When he saw the speaker in the line behind him, his brow raised a level. It was a finely dressed woman in a gold and black striped gown, sporting a miniature hat with a black netted veil. Her gloves matched the netting, and she was swatting a fan against her thick curls. Of course, he knew the face instantly when she turned. The sharp, unusual nose, the great black eyes and odd mouth set against drawn skin that was almost too ill to look upon. Such was the extent of her paleness. Turpin preferred women with a slightly warmer, almost rosy glow to their skin, offset by yellow hair, naturally. However, there was no questioning this woman's beauty. Mrs Lovett. Mr Todd's helper, and a famous baker of pies, these days it was heard.
It was not long before the woman caught his intense gaze, and regarded him intently in turn.
He smiled briefly, and turned. He should not have looked. Mrs "Nellie" Lovett, as she was known among more common folk, was a viper that must be avoided lest a man desire her poisonous sting. He was not afraid of the woman herself, but of what he himself might consider doing to her if the circumstances ever arose. And there were many plausible reasons why he should not do that. His ward, for one. He would marry her, eventually, and it wouldn't do to have ill rumours spread about his character before they were wed. Not to mention the sorts of diseases one might catch when dabbling with the sort of class Mrs Lovett belonged to. The other matter happened to be one Mr Sweeney Todd. If the man were ever to discover that he had been cuckolded – well, Turpin did not like to dwell on it, but there were dull fires in that man's eyes that need not be unnecessarily roused…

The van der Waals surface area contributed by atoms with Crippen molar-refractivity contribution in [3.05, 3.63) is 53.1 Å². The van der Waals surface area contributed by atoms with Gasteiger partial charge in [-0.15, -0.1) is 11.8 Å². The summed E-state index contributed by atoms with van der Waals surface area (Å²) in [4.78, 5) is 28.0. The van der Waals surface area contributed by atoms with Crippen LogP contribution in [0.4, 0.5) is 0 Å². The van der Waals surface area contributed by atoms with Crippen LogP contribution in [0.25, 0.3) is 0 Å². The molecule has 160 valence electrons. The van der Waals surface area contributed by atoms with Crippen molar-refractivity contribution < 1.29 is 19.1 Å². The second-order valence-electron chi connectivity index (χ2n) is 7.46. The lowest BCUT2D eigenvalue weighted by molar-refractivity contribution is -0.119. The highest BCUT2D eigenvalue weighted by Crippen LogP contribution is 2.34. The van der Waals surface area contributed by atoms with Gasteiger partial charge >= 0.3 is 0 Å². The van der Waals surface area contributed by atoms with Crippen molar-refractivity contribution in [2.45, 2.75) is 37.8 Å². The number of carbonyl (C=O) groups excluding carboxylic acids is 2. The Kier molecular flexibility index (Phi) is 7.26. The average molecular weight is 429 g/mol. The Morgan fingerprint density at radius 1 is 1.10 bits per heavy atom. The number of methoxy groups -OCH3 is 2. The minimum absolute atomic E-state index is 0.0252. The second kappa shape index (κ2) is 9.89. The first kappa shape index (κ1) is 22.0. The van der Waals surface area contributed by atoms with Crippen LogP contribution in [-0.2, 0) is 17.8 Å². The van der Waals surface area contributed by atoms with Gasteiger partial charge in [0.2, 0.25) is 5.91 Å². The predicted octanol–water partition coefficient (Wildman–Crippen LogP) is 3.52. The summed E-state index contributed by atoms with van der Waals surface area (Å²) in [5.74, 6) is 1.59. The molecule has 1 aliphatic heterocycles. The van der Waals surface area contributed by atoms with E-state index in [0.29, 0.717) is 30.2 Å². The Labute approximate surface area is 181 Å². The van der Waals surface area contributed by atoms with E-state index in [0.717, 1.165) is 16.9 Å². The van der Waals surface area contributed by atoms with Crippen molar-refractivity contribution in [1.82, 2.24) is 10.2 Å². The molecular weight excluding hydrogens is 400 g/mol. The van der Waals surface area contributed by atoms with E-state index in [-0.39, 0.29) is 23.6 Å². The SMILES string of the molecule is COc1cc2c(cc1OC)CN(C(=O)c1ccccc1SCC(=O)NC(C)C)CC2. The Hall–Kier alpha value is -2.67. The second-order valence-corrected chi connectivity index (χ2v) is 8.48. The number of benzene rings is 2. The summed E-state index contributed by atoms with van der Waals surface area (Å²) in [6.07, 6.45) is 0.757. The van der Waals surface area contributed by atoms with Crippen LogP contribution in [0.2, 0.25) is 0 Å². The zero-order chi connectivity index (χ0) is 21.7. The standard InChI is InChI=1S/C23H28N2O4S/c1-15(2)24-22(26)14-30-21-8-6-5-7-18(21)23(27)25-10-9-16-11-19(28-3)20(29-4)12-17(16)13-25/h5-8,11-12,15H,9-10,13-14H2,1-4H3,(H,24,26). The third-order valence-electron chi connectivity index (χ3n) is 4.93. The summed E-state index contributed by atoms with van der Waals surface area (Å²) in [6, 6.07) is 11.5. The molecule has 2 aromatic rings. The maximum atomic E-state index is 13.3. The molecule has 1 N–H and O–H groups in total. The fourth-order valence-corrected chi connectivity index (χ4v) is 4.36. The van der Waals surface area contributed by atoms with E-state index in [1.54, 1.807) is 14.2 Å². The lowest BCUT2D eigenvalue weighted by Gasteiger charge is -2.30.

"Did you want somethin', Judge Turpin?"
The woman's voice came almost right by his ear. He turned, but no, the woman remained a respectful distance behind him, clutching a ridiculously large black iron bird cage in her arms. The difference in size made her seem particularly child-like just then, almost as petite as Johanna – though he could easily guess the baker's age was nearer his own.
"No, dear lady," said the Judge coldly, preparing to turn. He thought better of it. It was, after all, an exceedingly long line, and he had nothing better to do than clasp the silver box containing Johanna's birds. "Though perhaps you might inform me what you are doing with such a heavy item unassisted by your husband?"
There was a flash in her eyes at his mention of the word "husband" – or was it the heat affecting his senses?
"Well, Mr Turpin," she answered easily, as if they had been long acquainted, "for one, Mr Todd is not me 'usband. He's my tenant, is all. And as for this," she said, holding up the bird cage, "well let's just say I've lifted much heavier trays. And we workin' folk can't afford a day off, can we? I expect Mr T is at home, hard at work, an' young Toby is mindin' the shop for me, dear that he is. Boy better 'ave kept his mits off the gin. Can't keep up with his drinkin' habits."